Governor Snyder has made solving the so-called skilled trades shortages one of, if not, the top state economic growth priorities. He wants the education and training system to emphasize far more than today preparing students and adult job seekers for those jobs.
A far more effective lever to solve labor shortages in any occupation or industry is for companies to make the jobs more attractive to potential job seekers. Its how market economies balance supply and demand.
Probably the best Michigan example of companies taking responsibility for their own labor needs is Henry Ford establishing the Ford Trade School. (For more see this Hemmings Daily article.) Many believe it the most effective skilled trades effort in Michigan history.
The hopeful sign is some companies, rather than just complaining to government that they can’t find enough workers at the pay and work conditions they currently offer, are working at solving the problem. Two such Michigan companies have been featured in recent articles.
MiBiz wrote about SolarBOS Inc.:
But not all manufacturers have experienced the same challenges when it comes to sourcing and retaining talent in West Michigan. When California-based SolarBOS Inc. launched production in Walker earlier this year, it opted to pay its Michigan workers the same wages that it offered its workers in its home state, which traditionally has a higher wage structure than West Michigan, as MiBiz previously reported.
The manufacturer of power management systems for photovoltaic solar arrays and other electrical systems starts temporary assembly workers at $17.50 per hour, while assembly workers can earn close to $23 an hour as they move up within the company. That compares to a rate of $13 per hour suggested by local staffing agencies when the company first moved to the area.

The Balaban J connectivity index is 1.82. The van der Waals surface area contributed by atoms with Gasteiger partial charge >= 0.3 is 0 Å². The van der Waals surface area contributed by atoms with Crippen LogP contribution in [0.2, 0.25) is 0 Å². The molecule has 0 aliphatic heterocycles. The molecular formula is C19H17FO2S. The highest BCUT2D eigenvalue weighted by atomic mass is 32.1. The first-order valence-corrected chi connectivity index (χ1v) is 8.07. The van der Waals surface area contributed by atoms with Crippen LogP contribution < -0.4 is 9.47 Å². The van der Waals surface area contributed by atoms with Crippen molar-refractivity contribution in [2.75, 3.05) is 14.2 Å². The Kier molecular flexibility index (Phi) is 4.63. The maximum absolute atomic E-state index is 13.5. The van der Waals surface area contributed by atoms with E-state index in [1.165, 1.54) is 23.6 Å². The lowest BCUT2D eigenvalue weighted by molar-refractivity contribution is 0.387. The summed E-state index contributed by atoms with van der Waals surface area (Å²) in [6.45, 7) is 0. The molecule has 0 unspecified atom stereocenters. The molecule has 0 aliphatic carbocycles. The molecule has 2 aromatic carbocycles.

“When you’re willing to pay the wage, you’d be surprised at how many people become available,” CEO John Hass told MiBiz at the time. “You get what you pay for in life.”
The Detroit Free Press featured Con-way Freight:
What’s problematic, however, is that many of the hottest jobs are going unfilled because there are few candidates with the necessary skills to handle them. Even in positions that don’t require an advanced degree, employers sometimes have a difficult time finding qualified candidates.
For example, a nationwide shortage of truck drivers recently forced Ann Arbor Township-based shipping company Con-way Freight to launch its own driver school. The firm provides 12 weeks of training at no cost for prospective drivers, who spend half of that time earning compensation for dock work until they receive their certification.
Con-way expects to train and hire 50 Michigan-based truck drivers in 2015 — all of whom return to their homes at night, unlike long-haul drivers — and about 1,600 nationwide. The company gave a “significant” raise to its current drivers in June and plans to deliver another one in January, said Con-way Freight President Greg Lehmkuhl.
“More than anything else in the next few years, it’s a war for qualified and safe drivers,” Lehmkuhl said. “The whole industry is raising wages to attract people into the driving profession.”